KARACHI: In an effort to cripple the capability of terrorists to easily plan and coordinate criminal activities, the Sindh provincial government has decided to block access to popular internet telephony services and Voice Over Internet Protocol (VoIP) applications, which they say militants use for communication.
The services affected by the three-month suspension may include Skype, WhatsApp, and Viber, among others.
“Criminal elements and terrorists have smartly switched to these networks. Previously, they communicated through their cellular phones. Now they have switched to networks to which we do not have access,” Information Minister Sharjeel Memon told reports at a news conference.
“For this (access) we have written to the federal government to coordinate with these companies to grant us access to them. Until then, we unfortunately have to announce to all citizens of Sindh that these services will be inaccessible all over the province for the next three months,” said the provincial minister.
Provincial Information Minister Sharjeel Memon told journalists that the decision had been taken at a meeting of the law and order committee which was held at the CM House on Thursday and presided over by Chief Minister Syed Qaim Ali Shah.
Attended by inspector general of Sindh police, director general of Rangers, chiefs of intelligence agencies and senior officials, the meeting reviewed progress of the ongoing operation against criminal elements in Karachi. It decided to expand its scope to Hyderabad and other cities of Sindh from Friday.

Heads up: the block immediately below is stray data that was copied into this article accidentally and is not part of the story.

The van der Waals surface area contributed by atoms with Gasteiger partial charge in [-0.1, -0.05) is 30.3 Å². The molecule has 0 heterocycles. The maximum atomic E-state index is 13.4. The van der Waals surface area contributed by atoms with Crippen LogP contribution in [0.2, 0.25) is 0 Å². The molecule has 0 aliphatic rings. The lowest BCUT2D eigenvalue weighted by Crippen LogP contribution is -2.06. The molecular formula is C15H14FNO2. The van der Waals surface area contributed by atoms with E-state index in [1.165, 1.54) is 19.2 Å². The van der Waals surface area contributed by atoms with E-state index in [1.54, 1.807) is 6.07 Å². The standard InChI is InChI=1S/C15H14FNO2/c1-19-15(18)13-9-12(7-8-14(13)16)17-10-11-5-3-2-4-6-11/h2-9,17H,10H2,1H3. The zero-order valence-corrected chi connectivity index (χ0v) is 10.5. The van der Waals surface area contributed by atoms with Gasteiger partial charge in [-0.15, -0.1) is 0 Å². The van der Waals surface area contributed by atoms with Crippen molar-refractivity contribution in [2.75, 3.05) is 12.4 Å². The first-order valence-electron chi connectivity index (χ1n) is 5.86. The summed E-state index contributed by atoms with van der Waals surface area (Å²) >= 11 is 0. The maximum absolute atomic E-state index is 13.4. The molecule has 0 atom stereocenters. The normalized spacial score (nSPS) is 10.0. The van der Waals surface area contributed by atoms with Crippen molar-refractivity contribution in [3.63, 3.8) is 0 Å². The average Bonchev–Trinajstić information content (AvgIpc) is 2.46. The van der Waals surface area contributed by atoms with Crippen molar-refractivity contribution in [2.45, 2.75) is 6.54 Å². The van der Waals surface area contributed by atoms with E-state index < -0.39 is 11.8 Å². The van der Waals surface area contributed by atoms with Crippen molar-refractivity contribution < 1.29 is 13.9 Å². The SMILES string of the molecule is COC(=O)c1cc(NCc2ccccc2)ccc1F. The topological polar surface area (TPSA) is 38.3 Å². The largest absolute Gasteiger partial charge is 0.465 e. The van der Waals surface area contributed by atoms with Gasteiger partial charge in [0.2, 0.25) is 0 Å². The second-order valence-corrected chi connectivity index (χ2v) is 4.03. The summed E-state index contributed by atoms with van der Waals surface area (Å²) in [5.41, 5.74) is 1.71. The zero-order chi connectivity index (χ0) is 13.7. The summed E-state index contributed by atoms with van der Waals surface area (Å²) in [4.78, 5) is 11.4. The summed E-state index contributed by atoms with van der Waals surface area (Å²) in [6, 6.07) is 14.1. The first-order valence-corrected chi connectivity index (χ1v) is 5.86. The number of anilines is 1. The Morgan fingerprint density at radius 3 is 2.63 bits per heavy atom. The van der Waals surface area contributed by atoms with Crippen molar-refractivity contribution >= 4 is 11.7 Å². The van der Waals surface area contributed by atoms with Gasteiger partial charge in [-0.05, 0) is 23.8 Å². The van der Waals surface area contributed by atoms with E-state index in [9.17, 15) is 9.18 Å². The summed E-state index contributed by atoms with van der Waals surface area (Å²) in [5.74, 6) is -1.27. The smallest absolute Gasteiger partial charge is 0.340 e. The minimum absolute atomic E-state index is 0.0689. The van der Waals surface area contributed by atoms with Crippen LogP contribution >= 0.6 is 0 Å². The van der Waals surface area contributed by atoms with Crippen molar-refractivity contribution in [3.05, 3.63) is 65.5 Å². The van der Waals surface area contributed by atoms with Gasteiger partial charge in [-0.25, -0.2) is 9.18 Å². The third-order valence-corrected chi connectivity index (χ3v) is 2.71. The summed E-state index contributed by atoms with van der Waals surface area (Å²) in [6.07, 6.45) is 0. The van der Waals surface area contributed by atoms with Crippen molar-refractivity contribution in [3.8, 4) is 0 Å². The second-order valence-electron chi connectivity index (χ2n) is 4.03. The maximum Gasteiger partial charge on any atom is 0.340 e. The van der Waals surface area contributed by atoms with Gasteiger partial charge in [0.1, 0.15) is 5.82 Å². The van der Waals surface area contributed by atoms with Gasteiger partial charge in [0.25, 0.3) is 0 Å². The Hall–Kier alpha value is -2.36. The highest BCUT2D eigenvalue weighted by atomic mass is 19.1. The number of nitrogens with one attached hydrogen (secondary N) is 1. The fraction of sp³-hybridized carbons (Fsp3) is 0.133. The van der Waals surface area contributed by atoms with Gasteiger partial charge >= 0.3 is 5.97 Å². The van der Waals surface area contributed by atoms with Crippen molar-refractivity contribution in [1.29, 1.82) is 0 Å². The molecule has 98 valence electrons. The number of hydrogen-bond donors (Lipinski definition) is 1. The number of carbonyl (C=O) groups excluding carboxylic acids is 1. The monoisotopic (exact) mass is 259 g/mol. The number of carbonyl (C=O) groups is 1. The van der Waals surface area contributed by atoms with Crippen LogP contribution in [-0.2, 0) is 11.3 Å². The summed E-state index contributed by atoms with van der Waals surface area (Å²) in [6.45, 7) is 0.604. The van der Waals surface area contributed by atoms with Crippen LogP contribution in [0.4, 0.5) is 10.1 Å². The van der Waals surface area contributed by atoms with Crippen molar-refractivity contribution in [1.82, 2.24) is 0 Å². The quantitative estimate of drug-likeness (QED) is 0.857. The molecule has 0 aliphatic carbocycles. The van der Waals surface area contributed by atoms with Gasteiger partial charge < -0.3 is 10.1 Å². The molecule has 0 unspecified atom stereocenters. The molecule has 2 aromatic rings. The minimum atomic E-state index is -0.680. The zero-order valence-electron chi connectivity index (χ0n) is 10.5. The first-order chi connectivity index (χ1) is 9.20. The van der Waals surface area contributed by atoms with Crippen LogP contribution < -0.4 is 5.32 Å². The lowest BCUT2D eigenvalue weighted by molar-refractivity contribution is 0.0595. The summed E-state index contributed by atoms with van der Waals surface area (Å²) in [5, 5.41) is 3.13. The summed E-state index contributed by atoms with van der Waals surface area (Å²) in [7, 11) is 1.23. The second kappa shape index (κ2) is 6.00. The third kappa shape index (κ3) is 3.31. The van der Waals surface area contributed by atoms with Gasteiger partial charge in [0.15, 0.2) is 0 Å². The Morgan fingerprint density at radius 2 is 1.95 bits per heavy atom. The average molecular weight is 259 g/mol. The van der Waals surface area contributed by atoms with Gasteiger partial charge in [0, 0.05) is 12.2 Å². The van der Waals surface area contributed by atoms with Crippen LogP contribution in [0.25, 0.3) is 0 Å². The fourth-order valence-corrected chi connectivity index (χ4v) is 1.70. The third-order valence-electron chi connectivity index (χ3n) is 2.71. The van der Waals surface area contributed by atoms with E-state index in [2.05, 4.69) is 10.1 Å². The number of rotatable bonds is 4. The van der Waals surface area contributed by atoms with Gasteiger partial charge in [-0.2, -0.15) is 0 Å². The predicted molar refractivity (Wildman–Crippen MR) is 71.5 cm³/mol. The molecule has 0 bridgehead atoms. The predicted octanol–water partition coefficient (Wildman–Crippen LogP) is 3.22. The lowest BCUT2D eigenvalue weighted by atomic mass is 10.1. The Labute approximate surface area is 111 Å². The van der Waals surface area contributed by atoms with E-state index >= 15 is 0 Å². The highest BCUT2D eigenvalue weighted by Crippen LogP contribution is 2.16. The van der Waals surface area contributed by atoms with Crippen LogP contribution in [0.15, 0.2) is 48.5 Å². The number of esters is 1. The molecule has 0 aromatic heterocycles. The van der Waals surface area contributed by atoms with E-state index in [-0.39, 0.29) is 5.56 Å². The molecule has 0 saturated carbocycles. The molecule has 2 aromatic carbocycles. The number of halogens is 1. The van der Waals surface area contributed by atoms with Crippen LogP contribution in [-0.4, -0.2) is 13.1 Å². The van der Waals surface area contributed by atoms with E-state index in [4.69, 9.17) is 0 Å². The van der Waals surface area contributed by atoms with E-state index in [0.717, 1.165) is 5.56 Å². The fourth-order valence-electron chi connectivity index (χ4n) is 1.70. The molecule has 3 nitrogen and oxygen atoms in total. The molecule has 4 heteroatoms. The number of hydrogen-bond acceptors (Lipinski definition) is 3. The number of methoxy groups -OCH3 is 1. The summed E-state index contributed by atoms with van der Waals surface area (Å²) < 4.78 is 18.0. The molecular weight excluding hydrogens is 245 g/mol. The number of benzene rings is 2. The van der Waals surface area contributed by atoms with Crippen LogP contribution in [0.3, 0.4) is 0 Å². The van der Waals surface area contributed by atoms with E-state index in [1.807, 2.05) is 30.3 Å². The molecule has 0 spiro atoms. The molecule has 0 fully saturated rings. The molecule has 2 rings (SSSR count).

Memon did not spell out how closing down the networks would improve security. But security services say instant messaging and internet telephony are used by militants and other armed groups to plan attacks.
It was also not clear even if or how the ban could be practically enforced.
Social media was abuzz on Thursday with the criticism of the decision with several citizens on Facebook and Twitter protesting the ban.
Bilawal-Bhutto Zardari, the chairman of the ruling Pakistan People’s Party (PPP) in Sindh, also took to Twitter to defend the provincial government’s decision.
“I’d rather lose an app than another life,” he said in a tweet. “We can intercept cell phones and SMS but not Whatsapp, Viber, etc... Temporary ban not permanent.”
Dear Burgers, Sorry abt Skype/Viber/Whtsapp. Excuse us while we catch some terrorists and save some lives. SMS for 3months. Sincerely BBZ— BilawalBhuttoZardari (@BBhuttoZardari) October 3, 2013
Meanwhile reacting on the development, Interior Minister Chaudhry Nisar Ali Khan has said that he was personally not in favour of such a ban.
“I am not personally in favour of such a ban…… a final decision will be taken after receiving the Sindh government’s proposal.”
Hailing his decision of breaking his predecessor Rehman Malik’s tradition of suspending mobile phone services, the interior minister said he was not in favour of troubling the masses pointlessly.
“Soon after taking charge of the interior ministry I have stopped the tradition of blocking mobile networks on certain occasions,” he said, adding that “such steps have never been fruitful”.
Pakistan has taken to clamping down on internet freedoms of late. In September 2012, the Pakistani government blocked YouTube after an anti-Islamic video was posted online.
Since then, Pakistan has blocked liberal websites although has left militant sites untouched. According to a study released Thursday by watchdog Freedom House, Pakistan ranks among the 10 worst countries in terms of freedoms on the internet and social media.
Islamabad recently signed a contract with Canadian company Netsweeper, according to Canadian research group CitizenLab, after advertising for a firm that would allow it to block 50 million websites at a time.